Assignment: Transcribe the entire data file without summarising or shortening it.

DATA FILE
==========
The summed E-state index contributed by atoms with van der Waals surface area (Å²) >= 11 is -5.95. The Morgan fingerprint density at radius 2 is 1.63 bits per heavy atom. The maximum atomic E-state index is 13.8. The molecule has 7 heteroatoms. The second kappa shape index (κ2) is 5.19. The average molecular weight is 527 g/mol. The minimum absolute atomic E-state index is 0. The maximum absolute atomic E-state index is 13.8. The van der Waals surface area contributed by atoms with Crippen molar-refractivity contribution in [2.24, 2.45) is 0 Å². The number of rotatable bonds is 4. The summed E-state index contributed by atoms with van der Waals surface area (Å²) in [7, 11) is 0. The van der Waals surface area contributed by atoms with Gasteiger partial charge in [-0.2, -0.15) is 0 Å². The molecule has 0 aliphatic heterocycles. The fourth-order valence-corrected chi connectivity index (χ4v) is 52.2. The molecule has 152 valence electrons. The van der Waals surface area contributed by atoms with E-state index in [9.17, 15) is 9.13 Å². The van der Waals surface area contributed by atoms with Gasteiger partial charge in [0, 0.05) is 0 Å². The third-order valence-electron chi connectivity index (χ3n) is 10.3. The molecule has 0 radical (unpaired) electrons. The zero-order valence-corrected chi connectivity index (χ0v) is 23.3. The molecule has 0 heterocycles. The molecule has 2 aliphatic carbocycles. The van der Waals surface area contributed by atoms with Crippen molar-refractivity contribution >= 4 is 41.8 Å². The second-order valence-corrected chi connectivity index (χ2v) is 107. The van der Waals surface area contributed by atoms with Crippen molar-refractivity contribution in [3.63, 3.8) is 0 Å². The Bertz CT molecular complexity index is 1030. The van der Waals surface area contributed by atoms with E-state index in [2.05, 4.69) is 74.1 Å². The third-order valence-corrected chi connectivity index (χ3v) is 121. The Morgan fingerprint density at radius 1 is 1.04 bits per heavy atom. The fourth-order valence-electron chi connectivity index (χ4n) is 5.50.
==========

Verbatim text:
The summed E-state index contributed by atoms with van der Waals surface area (Å²) >= 11 is -5.95. The Morgan fingerprint density at radius 2 is 1.63 bits per heavy atom. The maximum atomic E-state index is 13.8. The molecule has 7 heteroatoms. The second kappa shape index (κ2) is 5.19. The average molecular weight is 527 g/mol. The minimum absolute atomic E-state index is 0. The maximum absolute atomic E-state index is 13.8. The van der Waals surface area contributed by atoms with Crippen molar-refractivity contribution in [2.24, 2.45) is 0 Å². The number of rotatable bonds is 4. The summed E-state index contributed by atoms with van der Waals surface area (Å²) in [7, 11) is 0. The van der Waals surface area contributed by atoms with Gasteiger partial charge in [-0.2, -0.15) is 0 Å². The molecule has 0 aliphatic heterocycles. The fourth-order valence-corrected chi connectivity index (χ4v) is 52.2. The molecule has 152 valence electrons. The van der Waals surface area contributed by atoms with E-state index in [9.17, 15) is 9.13 Å². The van der Waals surface area contributed by atoms with Gasteiger partial charge in [0, 0.05) is 0 Å². The third-order valence-electron chi connectivity index (χ3n) is 10.3. The molecule has 0 radical (unpaired) electrons. The zero-order valence-corrected chi connectivity index (χ0v) is 23.3. The molecule has 0 heterocycles. The molecule has 2 aliphatic carbocycles. The van der Waals surface area contributed by atoms with Crippen molar-refractivity contribution >= 4 is 41.8 Å². The second-order valence-corrected chi connectivity index (χ2v) is 107. The van der Waals surface area contributed by atoms with Crippen molar-refractivity contribution in [3.63, 3.8) is 0 Å². The Bertz CT molecular complexity index is 1030. The van der Waals surface area contributed by atoms with E-state index in [2.05, 4.69) is 74.1 Å². The third-order valence-corrected chi connectivity index (χ3v) is 121. The Morgan fingerprint density at radius 1 is 1.04 bits per heavy atom. The fourth-order valence-electron chi connectivity index (χ4n) is 5.50.